Worksafe's annual report, "Dying at Work in California: The Hidden Stories Behind the Numbers" is released in conjunction with Workers Memorial Day (April 28). The stories and statistics in the report are sobering reminders of the real human consequences of unabated hazards, the prioritizing of profit over safety and health, and the dangers workers face every day. With this report, we bear witness to the lives lost, and look to the future by providing recommendations for improving health and safety in California.
This 2011 report from Worksafe tallies the costs – human, financial, and social – of failures to protect workers’ health and safety on the job. We profile innovative solutions from different sectors. And we offer a range of common-sense recommendations to keep California’s workers healthy and safe, help employers succeed, and support the communities depending on both of them.
Worksafe is pleased to offer the available chapters of this manual.
Worksafe Manual, Part 1: Health and Safety Laws
Worksafe Manual, Part 2: Remedies for On-The-Job Injuries
Worksafe Manual, Part 3: Retaliation
How to Obtain Workers’ Compensation Benefits in California (English, Spanish, Cantonese)
Facts for Workers Who May Have a Permanent Disability (English, Spanish, Cantonese)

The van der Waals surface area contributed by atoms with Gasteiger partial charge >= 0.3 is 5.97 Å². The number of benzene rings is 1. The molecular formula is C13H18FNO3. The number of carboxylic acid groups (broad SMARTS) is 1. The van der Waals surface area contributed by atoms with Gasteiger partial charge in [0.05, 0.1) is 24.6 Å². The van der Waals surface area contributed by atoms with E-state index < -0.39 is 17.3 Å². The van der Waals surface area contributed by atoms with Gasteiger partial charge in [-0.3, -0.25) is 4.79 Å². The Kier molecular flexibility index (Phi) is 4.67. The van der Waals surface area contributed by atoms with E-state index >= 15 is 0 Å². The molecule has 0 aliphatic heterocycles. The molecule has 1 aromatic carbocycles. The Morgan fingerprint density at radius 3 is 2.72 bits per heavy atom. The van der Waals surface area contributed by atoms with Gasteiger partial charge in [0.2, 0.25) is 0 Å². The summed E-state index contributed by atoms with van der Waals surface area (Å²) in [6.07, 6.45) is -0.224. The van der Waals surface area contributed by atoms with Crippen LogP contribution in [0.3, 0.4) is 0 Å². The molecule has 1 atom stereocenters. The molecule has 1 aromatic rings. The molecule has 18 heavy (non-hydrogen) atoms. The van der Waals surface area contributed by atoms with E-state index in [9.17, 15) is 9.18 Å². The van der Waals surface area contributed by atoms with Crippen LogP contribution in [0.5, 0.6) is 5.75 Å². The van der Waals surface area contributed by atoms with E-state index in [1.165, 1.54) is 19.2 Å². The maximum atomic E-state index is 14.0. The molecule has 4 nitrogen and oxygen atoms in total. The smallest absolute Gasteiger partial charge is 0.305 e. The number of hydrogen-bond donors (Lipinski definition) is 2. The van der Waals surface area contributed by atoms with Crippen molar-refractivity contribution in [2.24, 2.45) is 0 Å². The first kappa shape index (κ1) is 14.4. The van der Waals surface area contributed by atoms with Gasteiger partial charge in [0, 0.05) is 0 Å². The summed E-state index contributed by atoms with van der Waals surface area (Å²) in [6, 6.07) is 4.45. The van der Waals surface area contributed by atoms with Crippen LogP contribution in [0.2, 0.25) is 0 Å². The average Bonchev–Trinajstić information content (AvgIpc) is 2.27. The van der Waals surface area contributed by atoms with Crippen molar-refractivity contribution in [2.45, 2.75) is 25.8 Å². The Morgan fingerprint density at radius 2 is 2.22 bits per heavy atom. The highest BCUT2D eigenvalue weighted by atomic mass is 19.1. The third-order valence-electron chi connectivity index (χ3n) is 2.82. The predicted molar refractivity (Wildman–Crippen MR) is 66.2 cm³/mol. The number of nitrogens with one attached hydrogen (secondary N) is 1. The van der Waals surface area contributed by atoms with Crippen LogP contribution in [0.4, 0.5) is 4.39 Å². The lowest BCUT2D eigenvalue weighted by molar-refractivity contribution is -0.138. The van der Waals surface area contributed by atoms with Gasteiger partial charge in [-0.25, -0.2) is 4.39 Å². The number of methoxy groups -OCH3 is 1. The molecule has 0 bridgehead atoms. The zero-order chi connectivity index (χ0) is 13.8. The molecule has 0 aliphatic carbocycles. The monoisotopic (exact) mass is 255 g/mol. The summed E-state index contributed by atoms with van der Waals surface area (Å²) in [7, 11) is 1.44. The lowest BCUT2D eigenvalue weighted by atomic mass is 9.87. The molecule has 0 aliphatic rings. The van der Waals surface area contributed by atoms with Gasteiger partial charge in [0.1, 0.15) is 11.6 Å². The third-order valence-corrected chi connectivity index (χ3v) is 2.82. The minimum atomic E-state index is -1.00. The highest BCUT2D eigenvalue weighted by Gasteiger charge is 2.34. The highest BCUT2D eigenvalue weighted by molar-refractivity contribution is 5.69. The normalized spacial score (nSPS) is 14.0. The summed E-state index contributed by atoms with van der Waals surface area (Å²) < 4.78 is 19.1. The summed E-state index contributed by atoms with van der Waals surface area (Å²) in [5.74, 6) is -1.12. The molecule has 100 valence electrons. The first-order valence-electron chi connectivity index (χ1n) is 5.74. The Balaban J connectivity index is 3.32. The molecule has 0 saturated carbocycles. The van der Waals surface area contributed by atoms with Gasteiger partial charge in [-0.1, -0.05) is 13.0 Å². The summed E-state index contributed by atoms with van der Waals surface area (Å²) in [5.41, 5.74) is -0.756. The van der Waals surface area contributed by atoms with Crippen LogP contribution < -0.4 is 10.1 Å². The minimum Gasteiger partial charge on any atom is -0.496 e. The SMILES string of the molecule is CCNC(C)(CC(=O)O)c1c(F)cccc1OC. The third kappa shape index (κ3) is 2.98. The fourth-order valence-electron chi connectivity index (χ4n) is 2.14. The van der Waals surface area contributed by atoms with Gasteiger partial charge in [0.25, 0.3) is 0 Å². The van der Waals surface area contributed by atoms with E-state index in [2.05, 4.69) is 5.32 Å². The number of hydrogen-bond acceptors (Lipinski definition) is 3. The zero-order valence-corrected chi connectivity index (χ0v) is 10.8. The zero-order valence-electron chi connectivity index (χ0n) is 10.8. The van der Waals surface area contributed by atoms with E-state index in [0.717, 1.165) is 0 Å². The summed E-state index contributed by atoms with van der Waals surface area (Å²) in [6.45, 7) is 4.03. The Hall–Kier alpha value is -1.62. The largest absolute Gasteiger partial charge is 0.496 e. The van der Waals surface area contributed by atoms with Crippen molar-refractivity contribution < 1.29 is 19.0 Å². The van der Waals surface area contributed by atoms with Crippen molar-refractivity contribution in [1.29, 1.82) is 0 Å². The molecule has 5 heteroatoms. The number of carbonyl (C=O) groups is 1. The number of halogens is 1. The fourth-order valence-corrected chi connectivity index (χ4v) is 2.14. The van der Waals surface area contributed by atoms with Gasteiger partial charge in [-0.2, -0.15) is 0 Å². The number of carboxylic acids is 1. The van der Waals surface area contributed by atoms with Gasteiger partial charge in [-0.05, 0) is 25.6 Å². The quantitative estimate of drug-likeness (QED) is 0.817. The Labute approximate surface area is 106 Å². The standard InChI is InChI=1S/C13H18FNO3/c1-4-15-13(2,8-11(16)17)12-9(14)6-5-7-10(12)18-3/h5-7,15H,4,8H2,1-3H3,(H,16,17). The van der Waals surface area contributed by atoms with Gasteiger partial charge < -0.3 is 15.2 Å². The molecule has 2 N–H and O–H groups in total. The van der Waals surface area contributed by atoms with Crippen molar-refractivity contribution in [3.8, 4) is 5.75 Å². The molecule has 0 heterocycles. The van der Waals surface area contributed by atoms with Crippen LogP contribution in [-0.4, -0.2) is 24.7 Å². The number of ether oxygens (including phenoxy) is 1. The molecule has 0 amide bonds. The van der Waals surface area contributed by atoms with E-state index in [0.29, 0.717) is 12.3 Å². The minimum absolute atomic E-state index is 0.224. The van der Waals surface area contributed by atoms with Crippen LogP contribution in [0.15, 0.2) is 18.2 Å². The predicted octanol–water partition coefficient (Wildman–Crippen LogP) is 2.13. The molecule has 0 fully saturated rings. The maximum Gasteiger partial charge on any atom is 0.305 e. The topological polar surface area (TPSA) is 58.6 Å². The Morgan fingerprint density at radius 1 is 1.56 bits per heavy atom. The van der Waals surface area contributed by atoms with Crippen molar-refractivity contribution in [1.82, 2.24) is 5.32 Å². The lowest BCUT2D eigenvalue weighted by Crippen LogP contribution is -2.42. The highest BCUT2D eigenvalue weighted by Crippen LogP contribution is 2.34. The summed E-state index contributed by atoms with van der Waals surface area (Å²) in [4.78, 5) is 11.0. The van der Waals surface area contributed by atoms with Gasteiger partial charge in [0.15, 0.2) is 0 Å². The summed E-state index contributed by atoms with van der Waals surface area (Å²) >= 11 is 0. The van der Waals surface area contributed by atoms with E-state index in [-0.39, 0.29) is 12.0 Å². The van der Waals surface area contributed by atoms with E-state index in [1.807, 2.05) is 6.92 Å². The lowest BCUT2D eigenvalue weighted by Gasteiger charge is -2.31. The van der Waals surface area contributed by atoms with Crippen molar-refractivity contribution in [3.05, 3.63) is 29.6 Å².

Facts for Workers Whose Employers Are Illegally Uninsured (English, Spanish, Cantonese)
Public Benefits for Injured Workers: The Interplay of Workers' Compensation and Other Available Benefits (English, Spanish)
Are you pregnant or planning to become pregnant? Are you exposed to chemicals at work? Many workplaces contain toxic chemicals and other hazards that can affect your health. Some chemicals pose special concerns to reproductive or developmental health. This booklet provides information on: (1) Finding out which chemicals you may be exposed to and their health effects (2) How to prevent harmful exposures (3) Your legal rights (4) Where to get help, and additional resources
You can also find this information, and the resources referenced in the booklet, in the Work Matters section of the UCSF Program on Reproductive Health and the Environment (PRHE) website.